Last update: January 05, 2017
Bitcoin trading is one of the places where arbitrage is still fairly simple.
Arbitrage in Bitcoin means taking advantage of real time price differences across exchanges. The easiest way to see how it works is Coindesk price chart. There are several exchanges in it. If you take a good look you will see the price is not the same at all of them. The difference gets bigger when a rally is on.
This happens because of the still low number of people trading. The market gets split even further for every exchange which means the price will fluctuate differently at each of them.
And yes, you can buy Bitcoin cheap at one exchange (it would be most likely BTC-E) and sell it on another exchange (maybe Bitstamp). The difference can be around $10 at a rally nowadays, so pick up the free money while it is still possible.
There used to be a guide written up on a now defunct site, people were talking about it on bitcointalk as well. The basic gist is you want to keep your cash where it has more value (where Bitcoin is cheaper) and you want to keep your Bitcoin where it has more value (where it is more expensive).
The caveat is if you rely on moving Bitcoin around you might lose opportunities because the confirmations take some time. Some exchanges require 6 confirmations â€“ it will take way too long.
The way around this is selling Bitcoin expensive at place A and buying it cheap at place B at the same time. Then you wait until the prices get equal on both A and B. Once that happens you buy the same amount where you sold before and sell the same amount where you bought before.
This way you profit and still keep fiat money where it has more value and Bitcoin where it has more value.
But you are kind of relying on other arbers (or fate) to work for you and make the prices between A and B equal.
Different prices at different exchanges are no magic behind it, usually it is more expensive to get fiat in or out of places that have lower price per bitcoin - see here for BTC-e. The situation that makes it work quite reliably is a rapid price action followed by consolidation: peaks of pumps will see higher price difference, consolidation will lower the difference down.
How it works when it works:
|Exchange A||Exchange B|
|Sell 1 for $400||Buy 1 for $390|
|Buy 1 for $399||Sell 1 for $398|
|$1, 1 BTC||$408|
Fees are not included here but you get the idea.
It is a usual speculation on future, only with a twist that will make sure you don't run out of Bitcoin on an exchange where Bitcoin has better value.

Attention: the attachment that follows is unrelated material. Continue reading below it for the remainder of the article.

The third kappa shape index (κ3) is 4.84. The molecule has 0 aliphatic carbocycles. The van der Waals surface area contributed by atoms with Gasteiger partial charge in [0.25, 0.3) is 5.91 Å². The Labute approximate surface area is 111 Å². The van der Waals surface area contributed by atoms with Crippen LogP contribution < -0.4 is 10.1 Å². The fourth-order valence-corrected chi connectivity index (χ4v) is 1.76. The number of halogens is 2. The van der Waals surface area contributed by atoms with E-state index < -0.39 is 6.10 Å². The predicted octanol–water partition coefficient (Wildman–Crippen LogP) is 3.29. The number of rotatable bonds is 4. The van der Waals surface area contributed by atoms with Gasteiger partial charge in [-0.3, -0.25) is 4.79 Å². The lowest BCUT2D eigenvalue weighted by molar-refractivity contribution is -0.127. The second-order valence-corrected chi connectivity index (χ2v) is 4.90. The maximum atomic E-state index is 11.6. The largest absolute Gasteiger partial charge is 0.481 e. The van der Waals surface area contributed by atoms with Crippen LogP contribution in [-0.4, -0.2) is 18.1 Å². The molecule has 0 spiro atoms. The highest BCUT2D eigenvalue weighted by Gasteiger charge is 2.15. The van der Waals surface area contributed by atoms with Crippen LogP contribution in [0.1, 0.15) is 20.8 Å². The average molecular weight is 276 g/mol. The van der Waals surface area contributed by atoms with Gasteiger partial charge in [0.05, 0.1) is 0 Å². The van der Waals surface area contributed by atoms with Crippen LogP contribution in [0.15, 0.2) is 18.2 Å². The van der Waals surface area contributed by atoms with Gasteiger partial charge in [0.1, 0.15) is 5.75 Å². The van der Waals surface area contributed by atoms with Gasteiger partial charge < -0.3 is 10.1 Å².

What are you risking
There are situations where high premium remains stable on a bitcoin exchange through days and days and seemingly nobody is arbing it. The reason for it could be that the price is too volatile and rapid movements would wipe out the arbitrage gains. Another thing is counterparty risk - if every year an exchange gets hacked it is something that traders cannot consider a marginal risk. Bitcoin arbitrage from one point of view means risking 10K USD to make 10 bucks.
Bots to sniff arbitrage opportunity
You see it is not easy to get into this way of thinking. You can set up a bot to sniff the opportunity and even do the trade for you. Don't use a bot as a black box though. Really don't.
The app let’s you choose exchanges you want to monitor. It then creates pairs of exchanges where the price is different. Clicking on each pair you will get the spread development over time (tab â€Deltaâ€) or the two BTCUSD price lines plotted into a single chart.
Automated trading: Arbitrage Bots
See Bitcoin automated trading. To code your own arbitrage bot is not as difficult as to write a trading bot - with arbitrage you don’t really need technical analysis and indicators.
If you want to buy a bot, you can either buy a strategy or a programmable bot like HaasBot.
Altcoins cost fraction of Bitcoin, you are rich man in altcoin space with one Bitcoin.
Since you are able to buy large amount of altcoin, every little price different can give you a big profit.
Consider it. More on altcoin arbitrage
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Good to Read
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